Snow swept across Scotland as winter roared back to Britain, wiping out memories of the recent mild weather.
The falls began in the north west of Scotland on Saturday evening and moved on to other areas, also affecting higher ground in northern England.
Paul Mott, a senior forecaster with MeteoGroup, the weather division of the Press Association, said: "There have been two centimetres of snow in places in Scotland, and, on the hills of south east Scotland, three to four centimetres. It's been wet and slushy where it has settled. There's also been some snow over the Cumbrian fells and on hills in Wales. It's been a cold day, with temperatures in parts of Scotland and Cumbria failing to rise above zero."
Mr Mott continued: "We can expect the snow to keep moving south east, with a centimetre or two in parts of northern England and the Midlands. By the time it reaches south east England, about 6am, it will be very light. We could see a dusting in London and the south east tomorrow morning, and there is a risk of icy patches on untreated roads.
"Later tomorrow, there will be another band of snow and rain heading south east across the UK, which is likely to give a covering over parts of the north east and East Anglia, and maybe up to 10cm in parts of Yorkshire. There may be some light snow over London then, but failing to settle. The snow will clear most areas tomorrow night, but we will see quite an icy night on Monday, and it will remain cold through the rest of the week, with some snow showers."
The Met Office has a level two weather warning in place until Tuesday - covering the whole of England - alerting residents to ice, snow and bitter temperatures. It said: "This weather could increase the health risks to vulnerable patients and disrupt the delivery of services."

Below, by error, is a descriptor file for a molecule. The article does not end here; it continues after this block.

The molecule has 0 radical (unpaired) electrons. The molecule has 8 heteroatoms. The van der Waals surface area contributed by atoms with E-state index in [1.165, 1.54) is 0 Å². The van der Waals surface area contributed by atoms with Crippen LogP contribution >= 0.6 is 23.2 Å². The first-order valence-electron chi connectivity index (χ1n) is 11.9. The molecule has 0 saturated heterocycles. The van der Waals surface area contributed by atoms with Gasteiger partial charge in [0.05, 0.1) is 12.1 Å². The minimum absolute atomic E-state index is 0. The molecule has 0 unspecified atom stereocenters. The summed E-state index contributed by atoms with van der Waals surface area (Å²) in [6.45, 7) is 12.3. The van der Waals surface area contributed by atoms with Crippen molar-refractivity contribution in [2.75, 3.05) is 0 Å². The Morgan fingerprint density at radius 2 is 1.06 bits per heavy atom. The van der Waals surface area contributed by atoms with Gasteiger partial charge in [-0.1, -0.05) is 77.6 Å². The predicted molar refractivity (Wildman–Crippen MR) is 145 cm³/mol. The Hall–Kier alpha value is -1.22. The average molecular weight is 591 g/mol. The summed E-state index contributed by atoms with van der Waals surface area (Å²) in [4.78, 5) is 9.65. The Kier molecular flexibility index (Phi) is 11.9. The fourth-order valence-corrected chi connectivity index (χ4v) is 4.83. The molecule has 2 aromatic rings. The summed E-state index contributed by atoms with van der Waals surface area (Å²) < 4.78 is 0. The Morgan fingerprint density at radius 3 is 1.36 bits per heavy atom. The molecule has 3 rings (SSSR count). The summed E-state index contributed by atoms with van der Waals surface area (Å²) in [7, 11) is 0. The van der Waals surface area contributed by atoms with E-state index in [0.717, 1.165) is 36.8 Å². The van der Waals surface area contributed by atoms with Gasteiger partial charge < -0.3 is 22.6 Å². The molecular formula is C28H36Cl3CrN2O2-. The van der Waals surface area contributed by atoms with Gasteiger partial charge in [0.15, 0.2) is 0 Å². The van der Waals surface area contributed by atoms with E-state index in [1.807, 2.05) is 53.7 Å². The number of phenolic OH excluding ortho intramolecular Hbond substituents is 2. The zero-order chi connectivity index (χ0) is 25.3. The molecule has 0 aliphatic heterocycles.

The AA has warned that 75% of drivers are not prepared for conditions on the roads, and urged drivers to carry an essential winter kit and check their cars before getting behind the wheel.
The RAC is expecting up to 56,000 breakdowns and widespread disruption. It has placed extra patrols on stand-by to help stranded motorists and said call-outs are expected to rise by 20% or more.
The Highways Agency has said it is "well prepared" for winter conditions. A spokeswoman said: "We have a fleet of 500 state-of-the-art winter vehicles on standby, supported by tried-and-tested winter resilience plans. We have reviewed salt stock levels and taken action where needed to enhance our resilience and we have again established a reserve salt stock to help ensure that there is enough salt to deal with severe winter.
"Our roads will be treated whenever there is a risk of ice or snow. However, even when roads have been treated, drivers should still take care, especially on stretches where the local road layout or landscape means there could be a greater risk of ice forming."